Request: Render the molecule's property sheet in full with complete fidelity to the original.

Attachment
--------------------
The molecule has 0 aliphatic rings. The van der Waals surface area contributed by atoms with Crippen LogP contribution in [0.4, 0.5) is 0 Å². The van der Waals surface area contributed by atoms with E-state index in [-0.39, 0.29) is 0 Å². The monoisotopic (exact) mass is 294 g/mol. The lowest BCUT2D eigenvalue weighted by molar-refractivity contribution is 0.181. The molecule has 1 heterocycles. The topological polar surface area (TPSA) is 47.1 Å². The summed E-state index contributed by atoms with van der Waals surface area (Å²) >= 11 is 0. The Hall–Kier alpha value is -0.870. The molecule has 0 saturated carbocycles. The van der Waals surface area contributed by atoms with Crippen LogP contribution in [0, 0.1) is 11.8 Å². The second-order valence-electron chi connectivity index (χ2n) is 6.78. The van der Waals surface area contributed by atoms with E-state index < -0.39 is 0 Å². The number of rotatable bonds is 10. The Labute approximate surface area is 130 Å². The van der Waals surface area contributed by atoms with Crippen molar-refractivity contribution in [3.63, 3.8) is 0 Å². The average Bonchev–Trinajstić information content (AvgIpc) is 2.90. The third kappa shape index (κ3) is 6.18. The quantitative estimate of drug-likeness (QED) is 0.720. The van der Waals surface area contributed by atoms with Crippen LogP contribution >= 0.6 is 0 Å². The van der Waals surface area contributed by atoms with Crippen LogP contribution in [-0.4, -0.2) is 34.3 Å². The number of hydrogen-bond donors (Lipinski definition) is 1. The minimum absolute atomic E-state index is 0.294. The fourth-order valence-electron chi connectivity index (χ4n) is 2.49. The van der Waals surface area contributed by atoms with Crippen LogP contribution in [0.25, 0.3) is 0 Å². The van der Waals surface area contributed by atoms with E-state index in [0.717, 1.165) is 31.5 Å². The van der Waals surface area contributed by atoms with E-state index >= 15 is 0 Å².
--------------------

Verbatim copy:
The molecule has 0 aliphatic rings. The van der Waals surface area contributed by atoms with Crippen LogP contribution in [0.4, 0.5) is 0 Å². The van der Waals surface area contributed by atoms with E-state index in [-0.39, 0.29) is 0 Å². The monoisotopic (exact) mass is 294 g/mol. The lowest BCUT2D eigenvalue weighted by molar-refractivity contribution is 0.181. The molecule has 1 heterocycles. The topological polar surface area (TPSA) is 47.1 Å². The summed E-state index contributed by atoms with van der Waals surface area (Å²) >= 11 is 0. The Hall–Kier alpha value is -0.870. The molecule has 0 saturated carbocycles. The van der Waals surface area contributed by atoms with Crippen LogP contribution in [0, 0.1) is 11.8 Å². The second-order valence-electron chi connectivity index (χ2n) is 6.78. The van der Waals surface area contributed by atoms with E-state index < -0.39 is 0 Å². The number of rotatable bonds is 10. The Labute approximate surface area is 130 Å². The van der Waals surface area contributed by atoms with Crippen molar-refractivity contribution in [3.63, 3.8) is 0 Å². The average Bonchev–Trinajstić information content (AvgIpc) is 2.90. The third kappa shape index (κ3) is 6.18. The quantitative estimate of drug-likeness (QED) is 0.720. The van der Waals surface area contributed by atoms with Crippen LogP contribution >= 0.6 is 0 Å². The van der Waals surface area contributed by atoms with Crippen LogP contribution in [-0.4, -0.2) is 34.3 Å². The number of hydrogen-bond donors (Lipinski definition) is 1. The minimum absolute atomic E-state index is 0.294. The fourth-order valence-electron chi connectivity index (χ4n) is 2.49. The van der Waals surface area contributed by atoms with Crippen LogP contribution in [0.25, 0.3) is 0 Å². The van der Waals surface area contributed by atoms with E-state index in [0.717, 1.165) is 31.5 Å². The van der Waals surface area contributed by atoms with E-state index >= 15 is 0 Å².